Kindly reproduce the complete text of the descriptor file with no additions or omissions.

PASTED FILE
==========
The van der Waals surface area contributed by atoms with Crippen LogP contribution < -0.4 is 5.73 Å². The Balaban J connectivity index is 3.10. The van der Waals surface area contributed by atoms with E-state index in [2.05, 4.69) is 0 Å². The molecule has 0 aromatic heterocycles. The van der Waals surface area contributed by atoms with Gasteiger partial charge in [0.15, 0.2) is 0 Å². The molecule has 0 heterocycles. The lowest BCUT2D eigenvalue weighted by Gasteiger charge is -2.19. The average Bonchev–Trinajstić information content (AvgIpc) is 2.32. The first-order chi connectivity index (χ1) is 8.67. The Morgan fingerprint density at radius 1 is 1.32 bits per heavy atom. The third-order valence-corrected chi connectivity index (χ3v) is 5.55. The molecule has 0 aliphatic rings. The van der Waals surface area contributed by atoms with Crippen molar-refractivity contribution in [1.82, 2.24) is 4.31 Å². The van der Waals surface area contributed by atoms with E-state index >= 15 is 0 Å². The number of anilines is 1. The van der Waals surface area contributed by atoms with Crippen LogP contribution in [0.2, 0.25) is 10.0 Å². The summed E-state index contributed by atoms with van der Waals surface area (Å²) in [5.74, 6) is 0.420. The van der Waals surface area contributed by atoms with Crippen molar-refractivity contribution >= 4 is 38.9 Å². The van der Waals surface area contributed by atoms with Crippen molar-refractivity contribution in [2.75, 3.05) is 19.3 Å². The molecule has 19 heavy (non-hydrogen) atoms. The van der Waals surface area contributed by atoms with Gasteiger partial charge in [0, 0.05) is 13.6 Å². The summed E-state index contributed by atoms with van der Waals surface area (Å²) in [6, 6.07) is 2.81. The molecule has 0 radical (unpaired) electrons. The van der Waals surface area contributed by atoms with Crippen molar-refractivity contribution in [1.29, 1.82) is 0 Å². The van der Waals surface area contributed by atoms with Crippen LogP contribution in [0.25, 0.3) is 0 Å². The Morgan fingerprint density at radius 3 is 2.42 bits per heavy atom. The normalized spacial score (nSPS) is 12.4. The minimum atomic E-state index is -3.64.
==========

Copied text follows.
The van der Waals surface area contributed by atoms with Crippen LogP contribution < -0.4 is 5.73 Å². The Balaban J connectivity index is 3.10. The van der Waals surface area contributed by atoms with E-state index in [2.05, 4.69) is 0 Å². The molecule has 0 aromatic heterocycles. The van der Waals surface area contributed by atoms with Gasteiger partial charge in [0.15, 0.2) is 0 Å². The molecule has 0 heterocycles. The lowest BCUT2D eigenvalue weighted by Gasteiger charge is -2.19. The average Bonchev–Trinajstić information content (AvgIpc) is 2.32. The first-order chi connectivity index (χ1) is 8.67. The Morgan fingerprint density at radius 1 is 1.32 bits per heavy atom. The third-order valence-corrected chi connectivity index (χ3v) is 5.55. The molecule has 0 aliphatic rings. The van der Waals surface area contributed by atoms with Crippen molar-refractivity contribution in [1.82, 2.24) is 4.31 Å². The van der Waals surface area contributed by atoms with E-state index >= 15 is 0 Å². The number of anilines is 1. The van der Waals surface area contributed by atoms with Crippen LogP contribution in [0.2, 0.25) is 10.0 Å². The summed E-state index contributed by atoms with van der Waals surface area (Å²) in [5.74, 6) is 0.420. The van der Waals surface area contributed by atoms with Crippen molar-refractivity contribution >= 4 is 38.9 Å². The van der Waals surface area contributed by atoms with Crippen molar-refractivity contribution in [2.75, 3.05) is 19.3 Å². The molecule has 19 heavy (non-hydrogen) atoms. The van der Waals surface area contributed by atoms with Gasteiger partial charge in [0, 0.05) is 13.6 Å². The summed E-state index contributed by atoms with van der Waals surface area (Å²) in [6, 6.07) is 2.81. The molecule has 0 radical (unpaired) electrons. The van der Waals surface area contributed by atoms with Crippen molar-refractivity contribution in [1.29, 1.82) is 0 Å². The van der Waals surface area contributed by atoms with Crippen LogP contribution in [0.25, 0.3) is 0 Å². The Morgan fingerprint density at radius 3 is 2.42 bits per heavy atom. The normalized spacial score (nSPS) is 12.4. The minimum atomic E-state index is -3.64.